If your brand made or makes a mistake, you need to own up to it, acknowledge the outrage, and pledge to make it better. To Volkswagon’s credit, that’s exactly what they did.
“We posted a racist advertising video on Volkswagen’s Instagram channel… We understand the public outrage at this. Because we’re horrified, too,” adding, “On behalf of Volkswagen AG, we apologize to the public at large for this film. And we apologize in particular to those who feel personally hurt by the racist content because of their own history.”
VW took it a step further with a separate statement in which it labeled the video as an “insult to every decent person.” adding, “We’re ashamed of it and cannot explain how it came about. All the more reason for us to make sure we clear this up. And we will make the results and consequences of the investigation public.”
Brand Fails of 2020 Coronavirus Edition: Awful COVID-Themed Commercials to Keep You Up at Night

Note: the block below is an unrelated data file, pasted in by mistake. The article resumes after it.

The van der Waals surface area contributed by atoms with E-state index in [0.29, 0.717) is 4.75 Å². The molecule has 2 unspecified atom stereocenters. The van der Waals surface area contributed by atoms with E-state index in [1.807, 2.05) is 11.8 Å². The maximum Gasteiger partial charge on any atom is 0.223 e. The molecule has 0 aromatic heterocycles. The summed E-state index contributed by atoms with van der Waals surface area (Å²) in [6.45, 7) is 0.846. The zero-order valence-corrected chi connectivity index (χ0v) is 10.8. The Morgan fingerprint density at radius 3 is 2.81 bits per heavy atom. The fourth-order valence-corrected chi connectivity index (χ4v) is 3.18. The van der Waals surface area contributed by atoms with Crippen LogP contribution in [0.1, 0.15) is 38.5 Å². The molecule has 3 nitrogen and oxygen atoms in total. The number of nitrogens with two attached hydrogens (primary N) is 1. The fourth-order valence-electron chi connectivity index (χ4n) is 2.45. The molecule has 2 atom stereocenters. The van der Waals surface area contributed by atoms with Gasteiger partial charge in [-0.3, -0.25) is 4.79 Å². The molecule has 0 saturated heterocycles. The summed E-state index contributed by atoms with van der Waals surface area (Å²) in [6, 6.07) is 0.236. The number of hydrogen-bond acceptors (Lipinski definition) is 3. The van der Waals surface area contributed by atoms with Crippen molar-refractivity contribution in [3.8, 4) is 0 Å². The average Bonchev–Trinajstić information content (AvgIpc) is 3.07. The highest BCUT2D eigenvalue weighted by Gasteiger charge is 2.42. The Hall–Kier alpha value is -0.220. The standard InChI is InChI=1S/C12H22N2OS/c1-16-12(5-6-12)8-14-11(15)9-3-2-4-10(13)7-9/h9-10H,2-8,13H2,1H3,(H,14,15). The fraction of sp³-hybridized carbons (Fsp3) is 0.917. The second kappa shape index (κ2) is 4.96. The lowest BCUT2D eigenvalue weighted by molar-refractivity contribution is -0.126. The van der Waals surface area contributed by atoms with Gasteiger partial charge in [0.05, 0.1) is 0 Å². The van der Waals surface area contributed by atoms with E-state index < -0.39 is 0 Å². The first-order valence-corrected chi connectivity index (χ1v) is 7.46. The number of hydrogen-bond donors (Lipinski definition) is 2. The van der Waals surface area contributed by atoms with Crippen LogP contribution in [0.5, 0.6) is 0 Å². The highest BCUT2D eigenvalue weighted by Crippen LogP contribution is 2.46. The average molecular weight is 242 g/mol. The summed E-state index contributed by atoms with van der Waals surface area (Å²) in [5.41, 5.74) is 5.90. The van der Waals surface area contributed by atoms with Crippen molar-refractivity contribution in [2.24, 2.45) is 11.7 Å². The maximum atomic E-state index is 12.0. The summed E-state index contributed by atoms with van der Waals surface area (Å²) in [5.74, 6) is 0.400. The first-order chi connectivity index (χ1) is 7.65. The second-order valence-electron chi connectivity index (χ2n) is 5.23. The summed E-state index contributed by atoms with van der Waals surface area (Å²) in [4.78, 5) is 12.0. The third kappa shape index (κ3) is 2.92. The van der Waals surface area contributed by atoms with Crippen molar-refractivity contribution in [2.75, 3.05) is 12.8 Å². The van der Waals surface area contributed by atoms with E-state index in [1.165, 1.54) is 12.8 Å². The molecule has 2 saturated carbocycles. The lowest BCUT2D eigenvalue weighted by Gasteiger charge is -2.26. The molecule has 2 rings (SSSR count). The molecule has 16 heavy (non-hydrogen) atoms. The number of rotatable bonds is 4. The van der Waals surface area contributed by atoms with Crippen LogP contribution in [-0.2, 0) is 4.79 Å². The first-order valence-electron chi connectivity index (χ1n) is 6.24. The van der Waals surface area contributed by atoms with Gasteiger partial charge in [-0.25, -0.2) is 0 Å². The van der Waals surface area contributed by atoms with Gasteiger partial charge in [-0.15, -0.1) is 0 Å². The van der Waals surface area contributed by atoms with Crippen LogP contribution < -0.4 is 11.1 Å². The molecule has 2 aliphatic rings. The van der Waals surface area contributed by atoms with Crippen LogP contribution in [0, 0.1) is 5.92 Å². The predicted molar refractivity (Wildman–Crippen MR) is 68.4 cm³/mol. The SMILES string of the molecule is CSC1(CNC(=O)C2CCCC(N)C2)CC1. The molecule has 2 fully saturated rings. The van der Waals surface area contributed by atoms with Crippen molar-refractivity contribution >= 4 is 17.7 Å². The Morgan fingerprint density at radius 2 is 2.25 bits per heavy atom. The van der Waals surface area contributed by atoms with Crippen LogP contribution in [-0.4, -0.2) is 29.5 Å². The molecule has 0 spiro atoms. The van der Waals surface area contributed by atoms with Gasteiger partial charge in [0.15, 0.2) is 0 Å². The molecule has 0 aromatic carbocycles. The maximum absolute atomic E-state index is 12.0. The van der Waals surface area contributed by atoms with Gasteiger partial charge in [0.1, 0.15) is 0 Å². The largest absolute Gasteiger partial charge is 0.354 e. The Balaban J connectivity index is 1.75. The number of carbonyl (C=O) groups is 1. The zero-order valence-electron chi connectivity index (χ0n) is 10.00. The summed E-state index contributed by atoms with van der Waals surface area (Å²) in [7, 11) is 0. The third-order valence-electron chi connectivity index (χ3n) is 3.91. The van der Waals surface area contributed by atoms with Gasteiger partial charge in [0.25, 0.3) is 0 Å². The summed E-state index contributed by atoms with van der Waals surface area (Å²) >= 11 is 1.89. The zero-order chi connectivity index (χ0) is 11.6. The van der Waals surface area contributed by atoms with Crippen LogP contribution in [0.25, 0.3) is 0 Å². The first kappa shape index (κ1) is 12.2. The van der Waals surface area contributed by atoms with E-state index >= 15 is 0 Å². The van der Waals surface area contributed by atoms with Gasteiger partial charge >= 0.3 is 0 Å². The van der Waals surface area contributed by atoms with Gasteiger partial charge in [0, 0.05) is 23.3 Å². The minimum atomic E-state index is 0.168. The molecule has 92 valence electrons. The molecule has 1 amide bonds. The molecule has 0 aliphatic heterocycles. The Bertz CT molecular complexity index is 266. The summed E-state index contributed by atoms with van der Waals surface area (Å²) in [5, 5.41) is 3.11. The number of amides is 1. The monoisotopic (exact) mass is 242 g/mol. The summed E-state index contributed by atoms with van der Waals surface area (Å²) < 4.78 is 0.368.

We’ll take a break from the accidentally racist branding of 2020 (there was a lot of it) and shift to the abhorrently annoying coronavirus commercials still plaguing major media outlets and streaming platforms.
Name brands have been trying to convince us that they care for years, but now, during the age of the coronavirus, it’s just getting old. From Verizon to McDonalds, every brand with a budget is jumping on the coronacoaster to show us that they’re still around to take our money. Case and point…
What started as a reassuring message for customers in quarantine has now devolved into a constant reminder of the coronavirus pandemic. Now instead of finding escape in our favorite shows, we’re met by brands who seem overjoyed to bring us back reality.